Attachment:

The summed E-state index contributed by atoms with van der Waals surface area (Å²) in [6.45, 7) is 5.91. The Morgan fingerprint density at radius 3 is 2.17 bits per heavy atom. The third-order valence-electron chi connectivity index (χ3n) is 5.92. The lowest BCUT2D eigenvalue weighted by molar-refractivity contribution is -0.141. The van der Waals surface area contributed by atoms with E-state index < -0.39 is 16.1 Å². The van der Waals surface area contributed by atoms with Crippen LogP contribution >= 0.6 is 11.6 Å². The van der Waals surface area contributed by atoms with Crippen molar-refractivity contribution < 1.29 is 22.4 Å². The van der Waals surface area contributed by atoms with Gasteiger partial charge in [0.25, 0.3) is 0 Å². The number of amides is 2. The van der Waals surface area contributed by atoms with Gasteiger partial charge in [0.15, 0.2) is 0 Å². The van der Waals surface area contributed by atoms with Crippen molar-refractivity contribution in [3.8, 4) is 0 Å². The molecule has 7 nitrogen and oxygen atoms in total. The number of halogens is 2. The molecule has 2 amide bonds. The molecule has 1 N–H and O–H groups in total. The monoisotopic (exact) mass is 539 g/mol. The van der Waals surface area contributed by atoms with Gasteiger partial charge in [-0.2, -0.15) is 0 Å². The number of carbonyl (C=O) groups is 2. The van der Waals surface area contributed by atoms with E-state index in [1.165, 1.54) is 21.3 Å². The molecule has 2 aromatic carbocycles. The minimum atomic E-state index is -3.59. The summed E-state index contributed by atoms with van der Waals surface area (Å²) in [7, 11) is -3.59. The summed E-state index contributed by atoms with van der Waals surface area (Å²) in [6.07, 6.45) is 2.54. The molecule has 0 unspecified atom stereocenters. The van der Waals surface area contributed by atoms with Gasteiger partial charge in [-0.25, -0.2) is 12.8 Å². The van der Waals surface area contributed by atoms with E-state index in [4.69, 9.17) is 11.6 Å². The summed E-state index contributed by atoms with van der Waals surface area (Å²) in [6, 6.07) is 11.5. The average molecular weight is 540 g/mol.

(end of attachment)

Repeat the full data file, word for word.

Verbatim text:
The summed E-state index contributed by atoms with van der Waals surface area (Å²) in [6.45, 7) is 5.91. The Morgan fingerprint density at radius 3 is 2.17 bits per heavy atom. The third-order valence-electron chi connectivity index (χ3n) is 5.92. The lowest BCUT2D eigenvalue weighted by molar-refractivity contribution is -0.141. The van der Waals surface area contributed by atoms with E-state index < -0.39 is 16.1 Å². The van der Waals surface area contributed by atoms with Crippen LogP contribution >= 0.6 is 11.6 Å². The van der Waals surface area contributed by atoms with Crippen molar-refractivity contribution < 1.29 is 22.4 Å². The van der Waals surface area contributed by atoms with Gasteiger partial charge in [0.25, 0.3) is 0 Å². The number of amides is 2. The van der Waals surface area contributed by atoms with Gasteiger partial charge in [0.15, 0.2) is 0 Å². The van der Waals surface area contributed by atoms with Crippen molar-refractivity contribution in [3.8, 4) is 0 Å². The molecule has 7 nitrogen and oxygen atoms in total. The number of halogens is 2. The molecule has 2 amide bonds. The molecule has 1 N–H and O–H groups in total. The monoisotopic (exact) mass is 539 g/mol. The van der Waals surface area contributed by atoms with Gasteiger partial charge in [-0.2, -0.15) is 0 Å². The number of carbonyl (C=O) groups is 2. The van der Waals surface area contributed by atoms with E-state index in [1.165, 1.54) is 21.3 Å². The molecule has 2 aromatic carbocycles. The minimum atomic E-state index is -3.59. The summed E-state index contributed by atoms with van der Waals surface area (Å²) in [7, 11) is -3.59. The summed E-state index contributed by atoms with van der Waals surface area (Å²) in [6.07, 6.45) is 2.54. The molecule has 0 unspecified atom stereocenters. The van der Waals surface area contributed by atoms with Gasteiger partial charge in [-0.25, -0.2) is 12.8 Å². The van der Waals surface area contributed by atoms with E-state index in [4.69, 9.17) is 11.6 Å². The summed E-state index contributed by atoms with van der Waals surface area (Å²) in [6, 6.07) is 11.5. The average molecular weight is 540 g/mol.